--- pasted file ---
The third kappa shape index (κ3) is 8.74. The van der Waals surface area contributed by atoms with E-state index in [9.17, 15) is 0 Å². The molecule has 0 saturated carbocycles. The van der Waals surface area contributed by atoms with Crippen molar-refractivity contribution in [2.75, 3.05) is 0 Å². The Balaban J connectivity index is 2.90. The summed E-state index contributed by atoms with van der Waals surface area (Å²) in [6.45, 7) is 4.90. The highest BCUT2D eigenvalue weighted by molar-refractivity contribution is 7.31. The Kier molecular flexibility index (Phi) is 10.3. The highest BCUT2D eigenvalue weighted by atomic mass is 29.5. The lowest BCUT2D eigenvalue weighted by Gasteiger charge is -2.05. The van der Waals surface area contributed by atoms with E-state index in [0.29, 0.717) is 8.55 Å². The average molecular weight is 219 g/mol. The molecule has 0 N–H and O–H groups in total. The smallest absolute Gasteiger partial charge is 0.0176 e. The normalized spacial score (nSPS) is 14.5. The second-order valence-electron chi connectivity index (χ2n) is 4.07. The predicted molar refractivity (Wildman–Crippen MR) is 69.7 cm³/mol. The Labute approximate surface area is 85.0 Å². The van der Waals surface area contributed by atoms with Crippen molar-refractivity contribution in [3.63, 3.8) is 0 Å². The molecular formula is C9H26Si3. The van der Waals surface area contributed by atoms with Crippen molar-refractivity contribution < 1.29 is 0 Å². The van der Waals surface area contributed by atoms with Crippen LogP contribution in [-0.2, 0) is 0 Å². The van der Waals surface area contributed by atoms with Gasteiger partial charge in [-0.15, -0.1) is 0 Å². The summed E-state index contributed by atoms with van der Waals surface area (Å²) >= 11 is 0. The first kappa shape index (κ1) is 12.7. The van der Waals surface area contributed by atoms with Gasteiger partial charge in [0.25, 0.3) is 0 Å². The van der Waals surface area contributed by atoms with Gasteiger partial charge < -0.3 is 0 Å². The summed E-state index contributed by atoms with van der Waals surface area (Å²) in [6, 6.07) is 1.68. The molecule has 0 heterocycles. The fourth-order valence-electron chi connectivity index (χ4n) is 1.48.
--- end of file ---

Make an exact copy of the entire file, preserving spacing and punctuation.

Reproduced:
The third kappa shape index (κ3) is 8.74. The van der Waals surface area contributed by atoms with E-state index in [9.17, 15) is 0 Å². The molecule has 0 saturated carbocycles. The van der Waals surface area contributed by atoms with Crippen molar-refractivity contribution in [2.75, 3.05) is 0 Å². The Balaban J connectivity index is 2.90. The summed E-state index contributed by atoms with van der Waals surface area (Å²) in [6.45, 7) is 4.90. The highest BCUT2D eigenvalue weighted by molar-refractivity contribution is 7.31. The Kier molecular flexibility index (Phi) is 10.3. The highest BCUT2D eigenvalue weighted by atomic mass is 29.5. The lowest BCUT2D eigenvalue weighted by Gasteiger charge is -2.05. The van der Waals surface area contributed by atoms with E-state index in [0.29, 0.717) is 8.55 Å². The average molecular weight is 219 g/mol. The molecule has 0 N–H and O–H groups in total. The smallest absolute Gasteiger partial charge is 0.0176 e. The normalized spacial score (nSPS) is 14.5. The second-order valence-electron chi connectivity index (χ2n) is 4.07. The predicted molar refractivity (Wildman–Crippen MR) is 69.7 cm³/mol. The Labute approximate surface area is 85.0 Å². The van der Waals surface area contributed by atoms with Crippen molar-refractivity contribution in [3.63, 3.8) is 0 Å². The molecular formula is C9H26Si3. The van der Waals surface area contributed by atoms with Crippen molar-refractivity contribution < 1.29 is 0 Å². The van der Waals surface area contributed by atoms with Crippen LogP contribution in [-0.2, 0) is 0 Å². The van der Waals surface area contributed by atoms with Gasteiger partial charge in [-0.15, -0.1) is 0 Å². The summed E-state index contributed by atoms with van der Waals surface area (Å²) >= 11 is 0. The first kappa shape index (κ1) is 12.7. The van der Waals surface area contributed by atoms with Gasteiger partial charge in [0.25, 0.3) is 0 Å². The van der Waals surface area contributed by atoms with Gasteiger partial charge < -0.3 is 0 Å². The summed E-state index contributed by atoms with van der Waals surface area (Å²) in [6, 6.07) is 1.68. The molecule has 0 heterocycles. The fourth-order valence-electron chi connectivity index (χ4n) is 1.48.